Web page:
For the last couple of years, while the rich and powerful at the World Economic Forum (WEF) at Davos debate the future of the world, the NGO Oxfam has been delivering a disturbing message on the status of the global poor. It is a perfect setting to shock and awe many of the thick-skinned cynics at the Swiss ski resort. This year too, the Oxfam report points to the gross level of inequality. India’s top 1 per cent hold nearly 52 per cent of the national wealth. On the other hand, the bottom 60 per cent own less than 5 per cent of the nation’s wealth. Internationally too, the concentration of wealth is pretty much the same.
The world’s 26 richest billionaires own as much as the poorest 3.8 billion people who make up half the planet.
The louder message is: Disparity between the rich and poor is rapidly growing. For instance, demonetisation and slowdown in India did not prevent Indian billionaires from growing their fortunes by `2,200 crore a day last year. And while the top 1 per cent of India got richer by 39 per cent, the bottom half bettered their wealth by just 3 per cent. The two important takeaways from the report are: First, concentration of wealth in the hands of a few subverts democracy and chokes the voice of the poor; and second, most governments, including India’s, were complicit in worsening inequality by not spending enough on public services.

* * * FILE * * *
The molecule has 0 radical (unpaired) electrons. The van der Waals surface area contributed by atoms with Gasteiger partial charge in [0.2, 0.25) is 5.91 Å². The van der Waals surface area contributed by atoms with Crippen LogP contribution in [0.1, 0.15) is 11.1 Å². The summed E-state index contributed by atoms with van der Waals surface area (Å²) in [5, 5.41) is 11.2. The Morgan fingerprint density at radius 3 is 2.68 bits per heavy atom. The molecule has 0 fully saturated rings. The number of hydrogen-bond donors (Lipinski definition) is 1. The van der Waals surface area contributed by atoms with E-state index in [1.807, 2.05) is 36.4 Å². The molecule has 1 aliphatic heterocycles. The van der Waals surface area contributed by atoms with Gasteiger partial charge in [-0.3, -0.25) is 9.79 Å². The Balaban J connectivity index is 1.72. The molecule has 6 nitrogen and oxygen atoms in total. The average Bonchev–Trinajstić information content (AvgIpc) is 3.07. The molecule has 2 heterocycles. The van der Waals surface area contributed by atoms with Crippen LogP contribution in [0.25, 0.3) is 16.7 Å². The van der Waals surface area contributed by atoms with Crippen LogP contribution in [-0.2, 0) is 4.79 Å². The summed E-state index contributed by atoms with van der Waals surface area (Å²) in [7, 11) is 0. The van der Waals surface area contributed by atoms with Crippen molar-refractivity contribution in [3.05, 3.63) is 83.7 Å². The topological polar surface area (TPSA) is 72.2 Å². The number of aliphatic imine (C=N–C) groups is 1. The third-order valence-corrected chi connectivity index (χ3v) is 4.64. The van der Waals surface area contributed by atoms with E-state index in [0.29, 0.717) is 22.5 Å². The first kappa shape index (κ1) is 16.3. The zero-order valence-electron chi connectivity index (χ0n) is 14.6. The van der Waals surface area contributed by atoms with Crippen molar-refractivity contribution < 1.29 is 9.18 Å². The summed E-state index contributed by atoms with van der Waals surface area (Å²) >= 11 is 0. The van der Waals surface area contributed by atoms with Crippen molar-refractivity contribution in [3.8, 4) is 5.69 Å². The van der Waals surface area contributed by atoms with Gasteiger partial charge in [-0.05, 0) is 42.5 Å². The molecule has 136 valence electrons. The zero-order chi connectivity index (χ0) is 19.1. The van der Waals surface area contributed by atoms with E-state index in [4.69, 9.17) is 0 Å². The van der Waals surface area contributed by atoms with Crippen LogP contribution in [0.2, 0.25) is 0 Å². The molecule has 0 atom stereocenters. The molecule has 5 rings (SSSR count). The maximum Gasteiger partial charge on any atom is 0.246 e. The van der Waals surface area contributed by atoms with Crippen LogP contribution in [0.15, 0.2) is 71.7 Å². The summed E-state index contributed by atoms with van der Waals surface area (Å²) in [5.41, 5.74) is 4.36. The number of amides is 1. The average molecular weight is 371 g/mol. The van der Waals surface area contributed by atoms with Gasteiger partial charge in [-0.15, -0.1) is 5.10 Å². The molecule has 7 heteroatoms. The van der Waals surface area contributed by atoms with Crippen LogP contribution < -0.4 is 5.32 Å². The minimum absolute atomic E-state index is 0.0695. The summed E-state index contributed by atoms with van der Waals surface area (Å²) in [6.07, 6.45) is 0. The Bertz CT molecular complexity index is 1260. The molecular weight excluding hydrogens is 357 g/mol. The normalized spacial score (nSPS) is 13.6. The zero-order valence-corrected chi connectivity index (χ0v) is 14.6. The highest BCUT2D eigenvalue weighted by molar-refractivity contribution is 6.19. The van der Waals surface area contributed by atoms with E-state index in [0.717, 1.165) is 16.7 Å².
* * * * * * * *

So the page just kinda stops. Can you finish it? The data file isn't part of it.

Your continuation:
The situation cannot be dismissed anymore as an ideological debate between social democracy and capitalism. No one can deny that the stark disparity has to be addressed through distributive justice. A small wealth tax levy on the richest 1 per cent globally can raise $418 billion—enough to educate every kid and to prevent 3 million deaths from inadequate healthcare. Considering the level of productivity and the progress of technology, there is no justification for large swathes of the population remaining in poverty and distress. To let the situation drift will be, as Oxfam’s Executive Director Winnie Byanyima put it, “morally outrageous”.